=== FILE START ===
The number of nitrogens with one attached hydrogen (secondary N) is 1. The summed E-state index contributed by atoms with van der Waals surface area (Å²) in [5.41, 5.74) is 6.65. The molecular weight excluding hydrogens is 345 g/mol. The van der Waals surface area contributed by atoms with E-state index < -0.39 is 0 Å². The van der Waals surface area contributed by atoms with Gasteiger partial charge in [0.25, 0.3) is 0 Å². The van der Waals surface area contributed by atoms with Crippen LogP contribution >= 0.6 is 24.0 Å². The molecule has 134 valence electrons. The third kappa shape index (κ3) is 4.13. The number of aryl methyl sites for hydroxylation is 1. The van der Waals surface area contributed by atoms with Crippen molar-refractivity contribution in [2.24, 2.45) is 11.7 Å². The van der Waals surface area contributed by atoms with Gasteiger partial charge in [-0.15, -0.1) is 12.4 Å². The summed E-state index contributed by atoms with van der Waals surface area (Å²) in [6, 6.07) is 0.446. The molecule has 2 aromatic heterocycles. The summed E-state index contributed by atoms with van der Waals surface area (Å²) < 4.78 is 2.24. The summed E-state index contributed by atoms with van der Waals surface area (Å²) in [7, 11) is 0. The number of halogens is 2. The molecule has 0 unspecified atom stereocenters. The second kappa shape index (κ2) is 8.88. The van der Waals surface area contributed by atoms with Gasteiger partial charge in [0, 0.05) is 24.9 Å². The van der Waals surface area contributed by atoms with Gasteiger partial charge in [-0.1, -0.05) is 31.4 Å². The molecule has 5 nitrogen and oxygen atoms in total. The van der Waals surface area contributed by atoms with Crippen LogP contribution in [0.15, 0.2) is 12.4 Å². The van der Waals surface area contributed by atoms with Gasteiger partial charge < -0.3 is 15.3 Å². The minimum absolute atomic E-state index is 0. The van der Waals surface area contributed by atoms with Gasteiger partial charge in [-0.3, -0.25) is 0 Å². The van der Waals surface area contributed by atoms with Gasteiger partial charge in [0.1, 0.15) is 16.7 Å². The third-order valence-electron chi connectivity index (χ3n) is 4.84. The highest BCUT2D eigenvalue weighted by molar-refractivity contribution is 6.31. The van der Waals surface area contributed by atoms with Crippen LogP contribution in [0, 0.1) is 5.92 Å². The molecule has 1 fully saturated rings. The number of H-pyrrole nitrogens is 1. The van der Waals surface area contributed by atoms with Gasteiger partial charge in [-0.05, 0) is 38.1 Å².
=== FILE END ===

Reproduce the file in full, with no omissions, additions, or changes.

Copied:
The number of nitrogens with one attached hydrogen (secondary N) is 1. The summed E-state index contributed by atoms with van der Waals surface area (Å²) in [5.41, 5.74) is 6.65. The molecular weight excluding hydrogens is 345 g/mol. The van der Waals surface area contributed by atoms with E-state index < -0.39 is 0 Å². The van der Waals surface area contributed by atoms with Gasteiger partial charge in [0.25, 0.3) is 0 Å². The van der Waals surface area contributed by atoms with Crippen LogP contribution >= 0.6 is 24.0 Å². The molecule has 134 valence electrons. The third kappa shape index (κ3) is 4.13. The number of aryl methyl sites for hydroxylation is 1. The van der Waals surface area contributed by atoms with Crippen molar-refractivity contribution in [2.24, 2.45) is 11.7 Å². The van der Waals surface area contributed by atoms with Gasteiger partial charge in [-0.15, -0.1) is 12.4 Å². The summed E-state index contributed by atoms with van der Waals surface area (Å²) in [6, 6.07) is 0.446. The molecule has 2 aromatic heterocycles. The summed E-state index contributed by atoms with van der Waals surface area (Å²) < 4.78 is 2.24. The summed E-state index contributed by atoms with van der Waals surface area (Å²) in [7, 11) is 0. The number of halogens is 2. The molecule has 0 unspecified atom stereocenters. The second kappa shape index (κ2) is 8.88. The van der Waals surface area contributed by atoms with Gasteiger partial charge in [0, 0.05) is 24.9 Å². The van der Waals surface area contributed by atoms with Gasteiger partial charge in [-0.1, -0.05) is 31.4 Å². The molecule has 5 nitrogen and oxygen atoms in total. The van der Waals surface area contributed by atoms with Crippen LogP contribution in [0.15, 0.2) is 12.4 Å². The van der Waals surface area contributed by atoms with Gasteiger partial charge < -0.3 is 15.3 Å². The minimum absolute atomic E-state index is 0. The van der Waals surface area contributed by atoms with Gasteiger partial charge in [-0.3, -0.25) is 0 Å². The van der Waals surface area contributed by atoms with Gasteiger partial charge in [0.1, 0.15) is 16.7 Å². The third-order valence-electron chi connectivity index (χ3n) is 4.84. The highest BCUT2D eigenvalue weighted by molar-refractivity contribution is 6.31. The van der Waals surface area contributed by atoms with Crippen LogP contribution in [0, 0.1) is 5.92 Å². The molecule has 1 fully saturated rings. The number of H-pyrrole nitrogens is 1. The van der Waals surface area contributed by atoms with Gasteiger partial charge in [-0.05, 0) is 38.1 Å².